The team from Newcastle University said for the first time they had identified that the activity of a key enzyme in human skin declines with age.
This means, according to the study, that there is now a specific target for developing tailored anti-ageing treatments that “may counter this decline in bio-energy”.
Mark Birch-Machin, leader of the study and Professor of Molecular Dermatology at Newcastle University, said the findings could also eventually be applied to other parts of the body.
“As our bodies age we see that the batteries in our cells run down, known as decreased bio-energy, and harmful free radicals increase,” he said.
“This process is easily seen in our skin as increased fine lines, wrinkles and sagging appears. You know the story, or at least your mirror does first thing in the morning.
“Our study shows, for the first time, in human skin that with increasing age there is a specific decrease in the activity of a key metabolic enzyme found in the batteries of the skin cells.
“This enzyme is the hinge between the two important ways of making energy in our cells and a decrease in its activity contributes to decreased bio-energy in ageing skin.
“Our research means that we now have a specific biomarker, or a target, for developing and screening anti-ageing treatments and cosmetic creams that may counter this decline in bio-energy.
“There is now a possibility of finding anti-ageing treatments which can be tailored to differently aged and differently pigmented skin, and with the additional possibility to address the ageing process elsewhere in our bodies.”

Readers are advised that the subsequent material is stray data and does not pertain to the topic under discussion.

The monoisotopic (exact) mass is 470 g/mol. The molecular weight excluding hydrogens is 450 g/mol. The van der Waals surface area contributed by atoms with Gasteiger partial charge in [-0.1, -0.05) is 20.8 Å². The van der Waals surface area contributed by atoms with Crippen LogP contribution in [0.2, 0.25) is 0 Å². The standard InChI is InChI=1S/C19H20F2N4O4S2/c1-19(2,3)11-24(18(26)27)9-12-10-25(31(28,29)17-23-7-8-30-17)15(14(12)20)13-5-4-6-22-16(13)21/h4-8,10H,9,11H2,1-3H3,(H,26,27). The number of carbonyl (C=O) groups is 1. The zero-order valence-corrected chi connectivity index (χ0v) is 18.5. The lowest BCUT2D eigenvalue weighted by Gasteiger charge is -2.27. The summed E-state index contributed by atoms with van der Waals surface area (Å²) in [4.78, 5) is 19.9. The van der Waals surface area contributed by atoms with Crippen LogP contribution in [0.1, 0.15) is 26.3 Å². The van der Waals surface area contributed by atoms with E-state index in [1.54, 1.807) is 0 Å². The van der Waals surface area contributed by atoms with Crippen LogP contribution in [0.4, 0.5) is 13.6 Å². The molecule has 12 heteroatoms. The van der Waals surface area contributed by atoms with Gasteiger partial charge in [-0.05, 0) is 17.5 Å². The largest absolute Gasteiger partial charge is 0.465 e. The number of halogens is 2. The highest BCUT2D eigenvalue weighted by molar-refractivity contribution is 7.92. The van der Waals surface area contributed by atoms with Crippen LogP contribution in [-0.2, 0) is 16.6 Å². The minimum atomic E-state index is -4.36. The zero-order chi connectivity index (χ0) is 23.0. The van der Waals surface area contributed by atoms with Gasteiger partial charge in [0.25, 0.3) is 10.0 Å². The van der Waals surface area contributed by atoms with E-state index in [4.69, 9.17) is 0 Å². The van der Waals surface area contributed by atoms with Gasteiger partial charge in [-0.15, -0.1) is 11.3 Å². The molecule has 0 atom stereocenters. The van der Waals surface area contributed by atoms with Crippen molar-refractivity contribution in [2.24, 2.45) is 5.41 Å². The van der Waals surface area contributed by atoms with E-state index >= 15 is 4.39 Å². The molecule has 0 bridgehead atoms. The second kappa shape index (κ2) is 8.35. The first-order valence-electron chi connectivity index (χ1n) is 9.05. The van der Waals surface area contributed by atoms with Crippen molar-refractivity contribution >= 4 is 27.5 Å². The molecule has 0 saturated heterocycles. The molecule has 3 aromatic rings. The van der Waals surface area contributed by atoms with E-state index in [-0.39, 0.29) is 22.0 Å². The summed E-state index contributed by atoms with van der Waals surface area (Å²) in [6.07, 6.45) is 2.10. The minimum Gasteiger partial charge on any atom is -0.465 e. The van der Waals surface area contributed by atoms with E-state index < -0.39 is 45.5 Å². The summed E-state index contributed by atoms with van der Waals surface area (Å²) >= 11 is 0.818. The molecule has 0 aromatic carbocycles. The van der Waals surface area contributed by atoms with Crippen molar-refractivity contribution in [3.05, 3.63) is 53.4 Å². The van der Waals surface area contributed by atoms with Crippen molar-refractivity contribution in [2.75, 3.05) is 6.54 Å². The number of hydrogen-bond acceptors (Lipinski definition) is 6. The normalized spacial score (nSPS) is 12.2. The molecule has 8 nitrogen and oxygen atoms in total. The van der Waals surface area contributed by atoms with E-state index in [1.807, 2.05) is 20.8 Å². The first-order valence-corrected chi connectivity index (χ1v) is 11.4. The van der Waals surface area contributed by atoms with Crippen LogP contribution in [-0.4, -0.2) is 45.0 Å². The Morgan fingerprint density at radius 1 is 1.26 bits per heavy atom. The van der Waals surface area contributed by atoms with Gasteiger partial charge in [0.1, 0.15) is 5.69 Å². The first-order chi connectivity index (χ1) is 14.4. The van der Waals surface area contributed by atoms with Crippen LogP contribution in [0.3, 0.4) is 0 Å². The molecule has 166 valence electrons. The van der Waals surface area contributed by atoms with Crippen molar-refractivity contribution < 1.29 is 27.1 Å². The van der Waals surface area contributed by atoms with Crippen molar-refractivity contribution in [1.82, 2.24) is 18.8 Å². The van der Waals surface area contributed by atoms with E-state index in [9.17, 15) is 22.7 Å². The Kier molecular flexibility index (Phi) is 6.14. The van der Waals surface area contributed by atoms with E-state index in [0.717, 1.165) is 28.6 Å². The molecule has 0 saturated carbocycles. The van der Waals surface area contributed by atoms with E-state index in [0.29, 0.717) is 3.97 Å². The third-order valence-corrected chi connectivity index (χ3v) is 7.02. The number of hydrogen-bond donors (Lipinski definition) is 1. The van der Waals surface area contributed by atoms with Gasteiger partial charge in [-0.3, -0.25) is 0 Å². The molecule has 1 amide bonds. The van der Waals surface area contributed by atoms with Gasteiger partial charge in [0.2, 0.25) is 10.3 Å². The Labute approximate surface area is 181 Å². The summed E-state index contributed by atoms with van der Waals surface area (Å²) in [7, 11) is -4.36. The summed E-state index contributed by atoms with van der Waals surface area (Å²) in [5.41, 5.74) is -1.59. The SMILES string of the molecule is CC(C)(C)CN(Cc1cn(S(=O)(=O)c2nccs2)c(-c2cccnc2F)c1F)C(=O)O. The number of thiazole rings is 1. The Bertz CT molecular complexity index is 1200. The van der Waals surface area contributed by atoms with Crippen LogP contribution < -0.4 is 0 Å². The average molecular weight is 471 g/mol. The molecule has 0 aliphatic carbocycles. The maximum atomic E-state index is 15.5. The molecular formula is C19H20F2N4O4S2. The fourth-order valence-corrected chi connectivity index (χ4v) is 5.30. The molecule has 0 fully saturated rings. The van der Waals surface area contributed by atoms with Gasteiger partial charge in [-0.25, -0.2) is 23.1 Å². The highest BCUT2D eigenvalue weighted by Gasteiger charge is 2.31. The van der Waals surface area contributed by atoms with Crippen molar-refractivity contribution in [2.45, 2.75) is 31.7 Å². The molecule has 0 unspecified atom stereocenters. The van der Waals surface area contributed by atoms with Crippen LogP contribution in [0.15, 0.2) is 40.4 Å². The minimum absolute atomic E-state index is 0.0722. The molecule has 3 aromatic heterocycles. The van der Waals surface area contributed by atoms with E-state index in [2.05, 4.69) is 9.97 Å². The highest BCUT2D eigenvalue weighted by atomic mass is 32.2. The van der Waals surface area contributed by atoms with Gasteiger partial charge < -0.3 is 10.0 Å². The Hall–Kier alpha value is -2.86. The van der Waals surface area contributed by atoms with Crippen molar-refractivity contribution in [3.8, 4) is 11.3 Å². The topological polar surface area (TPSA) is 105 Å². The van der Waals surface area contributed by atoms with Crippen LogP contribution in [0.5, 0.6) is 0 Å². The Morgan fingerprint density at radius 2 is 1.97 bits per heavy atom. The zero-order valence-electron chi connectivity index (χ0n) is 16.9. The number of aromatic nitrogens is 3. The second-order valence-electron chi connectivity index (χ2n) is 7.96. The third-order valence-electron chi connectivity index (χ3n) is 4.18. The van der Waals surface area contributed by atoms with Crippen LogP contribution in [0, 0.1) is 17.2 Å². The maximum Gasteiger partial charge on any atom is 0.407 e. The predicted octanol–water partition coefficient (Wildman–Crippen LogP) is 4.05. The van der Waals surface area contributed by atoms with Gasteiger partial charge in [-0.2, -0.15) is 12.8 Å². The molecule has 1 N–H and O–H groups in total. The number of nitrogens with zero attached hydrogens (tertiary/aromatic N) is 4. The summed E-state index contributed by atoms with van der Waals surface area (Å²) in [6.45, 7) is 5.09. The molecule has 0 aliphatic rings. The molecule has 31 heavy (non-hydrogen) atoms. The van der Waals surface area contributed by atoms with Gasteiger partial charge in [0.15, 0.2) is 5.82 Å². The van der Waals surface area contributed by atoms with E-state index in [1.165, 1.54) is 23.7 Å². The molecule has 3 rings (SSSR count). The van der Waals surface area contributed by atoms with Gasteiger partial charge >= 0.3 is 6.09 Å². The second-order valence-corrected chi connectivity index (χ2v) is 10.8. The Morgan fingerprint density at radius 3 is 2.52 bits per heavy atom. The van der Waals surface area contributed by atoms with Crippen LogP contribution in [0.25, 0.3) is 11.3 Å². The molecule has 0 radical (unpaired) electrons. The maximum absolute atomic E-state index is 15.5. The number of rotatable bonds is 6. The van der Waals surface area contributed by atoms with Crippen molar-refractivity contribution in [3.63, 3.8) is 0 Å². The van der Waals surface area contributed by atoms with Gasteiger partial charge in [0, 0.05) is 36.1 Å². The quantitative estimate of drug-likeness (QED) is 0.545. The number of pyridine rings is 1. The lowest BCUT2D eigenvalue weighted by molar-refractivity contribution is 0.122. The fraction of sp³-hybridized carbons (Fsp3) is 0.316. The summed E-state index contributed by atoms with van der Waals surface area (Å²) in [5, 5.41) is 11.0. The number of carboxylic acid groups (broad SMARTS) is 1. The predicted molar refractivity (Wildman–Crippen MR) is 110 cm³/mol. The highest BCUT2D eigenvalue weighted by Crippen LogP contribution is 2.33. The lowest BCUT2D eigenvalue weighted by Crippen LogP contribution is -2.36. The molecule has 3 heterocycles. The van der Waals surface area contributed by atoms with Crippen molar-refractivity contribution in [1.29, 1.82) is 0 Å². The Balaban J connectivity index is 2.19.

The study, published in the Journal of Investigative Dermatology, looked at enzyme mitochondrial complex II in 27 donors, from age six to 72 years.
Samples were taken from a sun-protected area of skin to determine if there was a difference in activity with increasing age.
It was found that complex II activity significantly declined with age in the cells derived from the lower rather than the upper levels, an observation not previously reported for human skin.
Co-leader and research associate Dr Amy Bowman said: “Our work brings us one step closer to understanding how these vital cell structures may be contributing to human ageing, with the hope of eventually specifically targeting areas of the mitochondria in an attempt to counteract the signs of ageing.”
The study was funded by the North Eastern Skin Research Fund, the Faculty of Medical Sciences and NIHR Biomedical Research Centre at Newcastle University and Newcastle Upon Tyne Hospitals NHS Foundation Trust.
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